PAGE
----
The invention will be better understood from the detailed description which follows, which should be read in conjunction with the accompanying drawings, in which:
FIG. 1A is a block diagram of an exemplary system for practicing the present invention;
FIG. 1B is a flow chart of an exemplary method for practicing the present invention;
 FIGS. 2A-2B are block diagrams of example aggregation hierarchies for use with the present invention;
FIG. 3 is a block diagram of a report composition process for use in the system of FIG. 1; and
 FIGS. 4-6 are illustrative news reports produced in accordance with the inventive method in, respectively, English (FIG. 4), Spanish (FIG. 5) and German (FIG. 6).
 In one illustrative embodiment of the invention, domain-specific data is collected from a plurality of sources. The data is then checked for errors or redundancies and stored in a database. As data is received, in can be monitored for the occurrence of specific events. If it is determined from monitoring the data the one of these events has occurred, a news story can be automatically generated using a pre-established template.
 An illustrative example according to the invention will now be described. It should be appreciated that the invention may be used in many different domains. For example, the information could relate to domains such as, for example and without limitation, sports, financial information, weather, technology, etc. Furthermore, it should be understood that the terms “comprising”, “including”, and “having”, as used herein, are intended to be synonymous and open-ended, that is, they mean “including but not limited to”.
 Turning to FIGS. 1A and 1B, there is shown a block diagram and an accompanying flow chart for a system 10 according to the invention, for the gathering, delivery and presentation of information. It should be understood that the modules illustrated in FIG. 1A may be computer processes running on a single processor or multiple processors. As mentioned above, the information being processed by system 10 may pertain to many different domains. From external sources of information (preferably in electronic form), a plurality of data sets, 12A-12N, are collected, as shown in block 151 of FIG. 1B. If the domain for which data is being collected is, for example, company financial and stock information, four data sets could, for example, be used. A first data set could be a stream of live stock market data from any suitable commercial source, providing “tick by tick” stock transaction information (i.e., the volume and price of each stock sale). A second data set could be a collection of closing stock prices (i.e., the closing price of each stock) from the public stock exchanges at the end of each trading day. A third data set 12C could be a collection of predetermined data on the financial performance of each publicly traded company (or at least most of them), taken from their financial reports as published to the appropriate regulatory agencies (e.g., the U.S. Securities and Exchange Commission). The third data set may be purchased in electronic form or assembled manually, or a combination of the two. A fourth data set could be a collection of press releases from public companies and announcements from other sources (e.g., stock analysts).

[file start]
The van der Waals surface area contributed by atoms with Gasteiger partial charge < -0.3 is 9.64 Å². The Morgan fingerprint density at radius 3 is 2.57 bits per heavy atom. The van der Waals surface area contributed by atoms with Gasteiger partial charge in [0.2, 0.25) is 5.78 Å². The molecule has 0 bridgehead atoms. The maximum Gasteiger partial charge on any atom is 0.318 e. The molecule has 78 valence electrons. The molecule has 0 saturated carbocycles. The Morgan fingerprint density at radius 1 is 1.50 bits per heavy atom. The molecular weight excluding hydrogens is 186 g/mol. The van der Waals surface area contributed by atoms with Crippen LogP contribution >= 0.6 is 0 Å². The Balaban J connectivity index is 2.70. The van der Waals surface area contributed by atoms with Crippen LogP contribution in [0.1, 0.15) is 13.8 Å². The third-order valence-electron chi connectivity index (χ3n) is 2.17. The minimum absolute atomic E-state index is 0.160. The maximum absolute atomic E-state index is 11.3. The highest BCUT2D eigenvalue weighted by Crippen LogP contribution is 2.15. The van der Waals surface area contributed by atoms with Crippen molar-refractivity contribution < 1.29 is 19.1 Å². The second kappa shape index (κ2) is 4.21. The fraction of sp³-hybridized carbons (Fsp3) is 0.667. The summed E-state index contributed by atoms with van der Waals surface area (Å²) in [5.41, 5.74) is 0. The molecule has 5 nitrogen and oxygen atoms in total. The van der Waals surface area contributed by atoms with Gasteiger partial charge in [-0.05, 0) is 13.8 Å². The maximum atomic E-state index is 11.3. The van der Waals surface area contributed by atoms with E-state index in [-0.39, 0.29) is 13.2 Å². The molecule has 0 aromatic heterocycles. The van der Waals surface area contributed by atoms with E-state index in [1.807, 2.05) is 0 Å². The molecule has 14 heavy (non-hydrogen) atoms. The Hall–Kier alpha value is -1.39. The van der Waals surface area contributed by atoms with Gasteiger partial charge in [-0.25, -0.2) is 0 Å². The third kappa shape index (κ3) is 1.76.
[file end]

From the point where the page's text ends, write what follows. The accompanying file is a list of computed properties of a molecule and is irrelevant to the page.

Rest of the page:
If one were collecting information in the domain of sports, for example, one data set may contain information with live updates from games. A second data set may contain final box scores from the end of games. A third data set may contain information about a player's status. For example, the third data set may indicate if a player is on the injured list, what type of injury the player has, and how long he will be out. A fourth data set could contain news stories about sports.
 Collected information can be integrated, as shown at block 153 of FIG. 1B. A data integration module 14 (exemplified as a process corresponding to instructions executing on a suitable computer, not shown) collates and/or cross-references the information in data sets 12A-12N.
 One function of data integration module 14 is to identify the data. If the system were operating in the domain of company financial and stock performance data, the data integration module 14 could identify to which company the data pertains. For example, data integration module could determine that a press release from one of the data sources is a Microsoft Corporation press release. Likewise, if the system were operating in the domain of sports, data integration module 14 could determine that a box score relates to two particular teams.